"We want our interns to have as much real-world experience as possible," says Moormann. "This not only provided that, but has wonderful value for the end user. The app makes the process of finding services much smoother for those who need them."

Ferrell says that as the app is updated, the Houston Food Bank hopes to be able to use it to engage volunteers, as well as provide places where clients can rate their experiences at various food pantries.

"This has been a great value to us," says Ferrell. "And it allows us to provide better services to our clients."


The app connects the user to the Houston Food Bank and also provides more information about resources.

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Building Houston

 
 

Here's your latest roundup of innovation news you may have missed. Photo via Getty Images

It's been a new month and a few Houston startup wrapped up November with news you may have missed.

In this roundup of short stories within Houston startups and tech, three Houston startups across health care, space, and sports tech have some news they announced recently.

Houston digital health company launches new collaboration

Koda Health has a new partner. Image via kodahealthcare.com

Houston-based Koda Health announced a new partnership with data analytics company, CareJourney.

"This collaboration will aim to develop benchmarking data for advance care planning and end-of-life metrics," the company wrote on LinkedIn. "Koda will provide clinical and practice-based expertise to guide the construction of toolkits, dashboards, and benchmarks that improve ACP programs and end-of-life outcomes."

Koda Health announced the partnership in November..

“Beyond the checkbox of a billing code or completed advance directive, it’s important to build and measure a process that promotes thoughtful planning among patients, their care team, and their loved ones,” says Desh Mohan, MD, Koda's chief medical officer, in the post.

CareJourney was founded in 2014 in Arlington, Virginia.

"I'm hopeful next-generation quality measures will honor the patient’s voice in defining what it means to deliver high quality care, and our commitment is to measure progress on that important endeavor," noted Aneesh Chopra, CareJourney's co-founder and president.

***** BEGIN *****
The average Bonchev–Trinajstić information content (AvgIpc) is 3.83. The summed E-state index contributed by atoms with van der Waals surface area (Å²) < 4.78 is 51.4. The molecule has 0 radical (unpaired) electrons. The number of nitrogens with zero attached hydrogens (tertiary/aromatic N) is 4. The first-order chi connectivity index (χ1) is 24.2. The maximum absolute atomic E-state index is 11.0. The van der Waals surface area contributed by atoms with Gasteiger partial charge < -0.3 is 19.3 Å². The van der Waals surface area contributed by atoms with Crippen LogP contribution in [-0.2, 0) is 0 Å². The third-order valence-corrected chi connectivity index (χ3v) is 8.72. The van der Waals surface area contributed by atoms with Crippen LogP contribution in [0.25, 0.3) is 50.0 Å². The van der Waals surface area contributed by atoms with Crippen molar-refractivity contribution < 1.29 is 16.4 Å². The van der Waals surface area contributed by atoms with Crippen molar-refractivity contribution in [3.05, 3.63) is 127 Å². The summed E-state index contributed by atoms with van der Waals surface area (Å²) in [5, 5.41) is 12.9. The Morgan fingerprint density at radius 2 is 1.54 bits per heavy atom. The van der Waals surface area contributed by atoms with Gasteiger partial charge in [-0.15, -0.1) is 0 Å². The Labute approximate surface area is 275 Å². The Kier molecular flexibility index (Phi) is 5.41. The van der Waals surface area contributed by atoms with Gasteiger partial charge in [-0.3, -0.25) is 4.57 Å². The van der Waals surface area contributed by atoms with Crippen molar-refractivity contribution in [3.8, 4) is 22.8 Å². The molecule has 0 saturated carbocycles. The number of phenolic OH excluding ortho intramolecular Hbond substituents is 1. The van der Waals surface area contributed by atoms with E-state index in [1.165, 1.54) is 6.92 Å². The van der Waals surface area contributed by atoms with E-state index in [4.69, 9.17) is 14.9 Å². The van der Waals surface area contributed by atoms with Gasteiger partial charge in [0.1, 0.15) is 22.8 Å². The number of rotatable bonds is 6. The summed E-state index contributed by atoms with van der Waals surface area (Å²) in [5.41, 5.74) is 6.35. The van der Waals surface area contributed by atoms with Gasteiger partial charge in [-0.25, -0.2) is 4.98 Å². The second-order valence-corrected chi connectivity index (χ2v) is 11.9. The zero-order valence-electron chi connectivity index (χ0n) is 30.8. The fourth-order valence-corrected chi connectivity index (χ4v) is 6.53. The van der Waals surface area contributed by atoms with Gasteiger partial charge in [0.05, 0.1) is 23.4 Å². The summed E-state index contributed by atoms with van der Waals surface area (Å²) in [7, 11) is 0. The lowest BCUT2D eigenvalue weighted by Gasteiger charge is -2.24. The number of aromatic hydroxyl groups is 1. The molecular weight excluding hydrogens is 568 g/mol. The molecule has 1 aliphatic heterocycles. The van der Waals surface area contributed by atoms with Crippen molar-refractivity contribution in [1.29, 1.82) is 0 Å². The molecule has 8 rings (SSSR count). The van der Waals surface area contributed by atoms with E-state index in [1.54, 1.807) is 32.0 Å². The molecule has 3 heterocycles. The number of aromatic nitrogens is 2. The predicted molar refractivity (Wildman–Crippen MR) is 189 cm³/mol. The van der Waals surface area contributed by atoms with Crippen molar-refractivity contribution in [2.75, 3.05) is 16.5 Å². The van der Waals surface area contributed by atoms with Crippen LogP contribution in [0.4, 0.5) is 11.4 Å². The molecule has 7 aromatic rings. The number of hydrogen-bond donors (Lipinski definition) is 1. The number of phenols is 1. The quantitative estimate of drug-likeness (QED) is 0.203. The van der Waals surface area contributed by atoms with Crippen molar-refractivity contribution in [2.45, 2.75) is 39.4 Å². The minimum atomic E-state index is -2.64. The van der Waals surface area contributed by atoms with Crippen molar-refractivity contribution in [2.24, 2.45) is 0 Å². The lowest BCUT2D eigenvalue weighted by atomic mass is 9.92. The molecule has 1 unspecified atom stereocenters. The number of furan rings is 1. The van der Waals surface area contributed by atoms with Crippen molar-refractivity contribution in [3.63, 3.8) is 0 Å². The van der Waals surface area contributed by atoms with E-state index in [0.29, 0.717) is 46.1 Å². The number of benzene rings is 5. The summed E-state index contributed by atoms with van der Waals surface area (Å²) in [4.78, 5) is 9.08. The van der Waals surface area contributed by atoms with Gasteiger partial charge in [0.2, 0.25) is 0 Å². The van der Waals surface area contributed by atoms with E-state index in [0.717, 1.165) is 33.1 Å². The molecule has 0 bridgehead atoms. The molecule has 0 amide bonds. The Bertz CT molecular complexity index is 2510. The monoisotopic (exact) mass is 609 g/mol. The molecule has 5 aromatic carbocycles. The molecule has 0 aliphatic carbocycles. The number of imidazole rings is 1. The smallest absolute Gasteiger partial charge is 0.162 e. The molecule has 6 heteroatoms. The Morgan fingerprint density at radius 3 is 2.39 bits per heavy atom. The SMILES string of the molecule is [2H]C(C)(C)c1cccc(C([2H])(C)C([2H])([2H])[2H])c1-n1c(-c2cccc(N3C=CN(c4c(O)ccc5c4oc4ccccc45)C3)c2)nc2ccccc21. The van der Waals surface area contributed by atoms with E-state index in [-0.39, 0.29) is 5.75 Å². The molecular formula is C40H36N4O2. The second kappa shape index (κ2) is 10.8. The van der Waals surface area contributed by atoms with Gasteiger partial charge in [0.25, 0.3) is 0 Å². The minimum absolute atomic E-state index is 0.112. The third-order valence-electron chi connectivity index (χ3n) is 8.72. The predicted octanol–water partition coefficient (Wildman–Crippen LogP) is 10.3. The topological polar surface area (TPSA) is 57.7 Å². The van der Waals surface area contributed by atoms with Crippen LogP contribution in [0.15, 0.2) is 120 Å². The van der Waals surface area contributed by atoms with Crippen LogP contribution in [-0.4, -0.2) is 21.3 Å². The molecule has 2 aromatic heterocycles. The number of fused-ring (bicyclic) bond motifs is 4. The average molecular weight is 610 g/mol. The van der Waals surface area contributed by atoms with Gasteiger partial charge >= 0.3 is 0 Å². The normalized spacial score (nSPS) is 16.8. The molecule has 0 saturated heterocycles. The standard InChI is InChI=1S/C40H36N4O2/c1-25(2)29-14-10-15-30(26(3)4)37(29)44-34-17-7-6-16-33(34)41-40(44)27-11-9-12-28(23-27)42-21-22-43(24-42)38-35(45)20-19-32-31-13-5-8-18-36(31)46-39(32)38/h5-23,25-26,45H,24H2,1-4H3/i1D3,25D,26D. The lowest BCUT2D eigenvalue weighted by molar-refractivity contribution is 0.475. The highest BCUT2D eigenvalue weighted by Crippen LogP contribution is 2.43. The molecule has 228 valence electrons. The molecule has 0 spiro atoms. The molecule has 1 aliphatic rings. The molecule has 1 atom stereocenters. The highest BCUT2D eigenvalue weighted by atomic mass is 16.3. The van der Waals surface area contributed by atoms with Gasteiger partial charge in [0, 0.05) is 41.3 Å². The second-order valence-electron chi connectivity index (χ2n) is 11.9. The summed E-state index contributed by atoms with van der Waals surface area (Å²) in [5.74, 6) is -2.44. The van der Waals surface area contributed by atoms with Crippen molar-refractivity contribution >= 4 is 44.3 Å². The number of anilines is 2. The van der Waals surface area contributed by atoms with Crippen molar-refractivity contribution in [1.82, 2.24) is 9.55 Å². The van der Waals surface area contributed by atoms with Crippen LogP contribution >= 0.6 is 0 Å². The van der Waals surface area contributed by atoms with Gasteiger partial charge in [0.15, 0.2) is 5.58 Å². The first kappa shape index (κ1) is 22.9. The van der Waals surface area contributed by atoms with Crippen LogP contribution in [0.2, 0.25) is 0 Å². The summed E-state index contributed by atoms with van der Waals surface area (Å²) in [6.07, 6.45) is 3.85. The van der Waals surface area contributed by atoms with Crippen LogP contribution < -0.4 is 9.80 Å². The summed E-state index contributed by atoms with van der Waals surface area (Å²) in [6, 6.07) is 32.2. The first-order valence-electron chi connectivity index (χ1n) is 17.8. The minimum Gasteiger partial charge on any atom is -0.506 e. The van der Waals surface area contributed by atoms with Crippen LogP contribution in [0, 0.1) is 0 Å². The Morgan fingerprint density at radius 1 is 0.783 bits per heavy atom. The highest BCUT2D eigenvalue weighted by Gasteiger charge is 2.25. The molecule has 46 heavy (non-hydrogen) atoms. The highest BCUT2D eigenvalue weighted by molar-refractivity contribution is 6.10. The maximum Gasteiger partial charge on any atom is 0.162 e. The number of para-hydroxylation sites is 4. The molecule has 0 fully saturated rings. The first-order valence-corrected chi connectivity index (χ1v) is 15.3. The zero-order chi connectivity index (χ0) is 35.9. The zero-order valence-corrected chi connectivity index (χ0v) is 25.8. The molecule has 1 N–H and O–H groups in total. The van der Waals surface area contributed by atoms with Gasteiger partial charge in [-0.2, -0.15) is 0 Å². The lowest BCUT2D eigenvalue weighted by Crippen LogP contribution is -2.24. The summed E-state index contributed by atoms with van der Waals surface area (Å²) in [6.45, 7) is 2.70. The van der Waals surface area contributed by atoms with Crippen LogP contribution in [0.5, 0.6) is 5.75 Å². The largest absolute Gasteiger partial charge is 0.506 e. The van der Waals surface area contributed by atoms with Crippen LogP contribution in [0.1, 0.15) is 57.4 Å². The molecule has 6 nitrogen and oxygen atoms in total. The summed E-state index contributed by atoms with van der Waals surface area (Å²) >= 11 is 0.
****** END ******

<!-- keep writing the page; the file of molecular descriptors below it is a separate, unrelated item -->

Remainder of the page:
Sports tech startup raises $500,000 pre-seed investment

BeONE Sports has created a technology to enhance athletic training. Photo via beonesports.com

Houston-founded BeONE Sports, an athlete training technology company, announced last month that it closed an oversubscribed round of pre-seed funding. The company announced the raise on its social media pages that the round included $500,000 invested.

Earlier in November, BeONE Sports completed its participation in CodeLaunch DFW 2022. The company was one of six finalists in the program, which concluded with a pitch event on November 16.

Space tech company snags government contracts

Graphic via cognitive space.com

The U.S. Air Force has extended Houston-based Cognitive Space’s contract under a new TACFI, Tactical Funding Increase, award. According to the release, the contract "builds on Cognitive Space’s work to develop a tailored version of CNTIENT for AFRL to achieve ultimate responsiveness and optimized dynamic satellite scheduling via a cloud-based API.

The $1.2 million award follows a $1.5 million U.S. Air Force Small Business Innovation Research award that the company won in 2020 to integrate CNTIENT with commercial ground station providers in support of AFRL’s Hybrid Architecture Demonstration program.

“The TACFI award allows Cognitive Space to continue supporting AFRL’s vitally important HAD program to help deliver commercial space data to the warfighter,” says Guy de Carufel, the company’s founder and CEO, in the releasee. “CNTIENT’s tailored analytics platform will enable HAD and the GLUE platform to integrate modern statistical approaches to optimize mission planning, data collection, and latency estimation.”